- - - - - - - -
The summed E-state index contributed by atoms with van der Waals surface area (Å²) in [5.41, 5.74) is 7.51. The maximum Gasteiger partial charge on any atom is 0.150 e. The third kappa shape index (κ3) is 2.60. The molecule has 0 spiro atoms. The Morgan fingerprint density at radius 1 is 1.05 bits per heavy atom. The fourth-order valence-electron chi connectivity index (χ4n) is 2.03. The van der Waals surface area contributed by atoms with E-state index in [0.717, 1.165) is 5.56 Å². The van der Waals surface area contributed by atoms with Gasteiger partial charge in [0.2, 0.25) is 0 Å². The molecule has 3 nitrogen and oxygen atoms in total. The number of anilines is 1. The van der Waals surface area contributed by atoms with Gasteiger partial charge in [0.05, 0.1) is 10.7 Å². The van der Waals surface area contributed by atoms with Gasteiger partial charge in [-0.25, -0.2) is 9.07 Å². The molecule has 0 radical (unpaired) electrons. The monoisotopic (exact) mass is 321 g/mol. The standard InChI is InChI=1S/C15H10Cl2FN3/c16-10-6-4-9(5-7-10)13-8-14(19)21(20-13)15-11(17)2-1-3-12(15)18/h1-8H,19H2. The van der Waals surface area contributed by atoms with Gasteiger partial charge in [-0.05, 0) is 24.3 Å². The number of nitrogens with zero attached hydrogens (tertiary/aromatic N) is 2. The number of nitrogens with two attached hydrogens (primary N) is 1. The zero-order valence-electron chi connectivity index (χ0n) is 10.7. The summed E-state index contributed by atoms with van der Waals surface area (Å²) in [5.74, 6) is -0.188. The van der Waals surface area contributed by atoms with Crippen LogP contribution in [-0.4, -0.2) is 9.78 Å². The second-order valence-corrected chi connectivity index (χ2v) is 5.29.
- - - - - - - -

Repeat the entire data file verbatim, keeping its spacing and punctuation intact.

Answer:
The summed E-state index contributed by atoms with van der Waals surface area (Å²) in [5.41, 5.74) is 7.51. The maximum Gasteiger partial charge on any atom is 0.150 e. The third kappa shape index (κ3) is 2.60. The molecule has 0 spiro atoms. The Morgan fingerprint density at radius 1 is 1.05 bits per heavy atom. The fourth-order valence-electron chi connectivity index (χ4n) is 2.03. The van der Waals surface area contributed by atoms with E-state index in [0.717, 1.165) is 5.56 Å². The van der Waals surface area contributed by atoms with Gasteiger partial charge in [0.2, 0.25) is 0 Å². The molecule has 3 nitrogen and oxygen atoms in total. The number of anilines is 1. The van der Waals surface area contributed by atoms with Gasteiger partial charge in [0.05, 0.1) is 10.7 Å². The van der Waals surface area contributed by atoms with Gasteiger partial charge in [-0.25, -0.2) is 9.07 Å². The molecule has 0 radical (unpaired) electrons. The monoisotopic (exact) mass is 321 g/mol. The standard InChI is InChI=1S/C15H10Cl2FN3/c16-10-6-4-9(5-7-10)13-8-14(19)21(20-13)15-11(17)2-1-3-12(15)18/h1-8H,19H2. The van der Waals surface area contributed by atoms with Gasteiger partial charge in [-0.05, 0) is 24.3 Å². The number of nitrogens with zero attached hydrogens (tertiary/aromatic N) is 2. The number of nitrogens with two attached hydrogens (primary N) is 1. The zero-order valence-electron chi connectivity index (χ0n) is 10.7. The summed E-state index contributed by atoms with van der Waals surface area (Å²) in [5.74, 6) is -0.188. The van der Waals surface area contributed by atoms with Crippen LogP contribution in [-0.4, -0.2) is 9.78 Å². The second-order valence-corrected chi connectivity index (χ2v) is 5.29.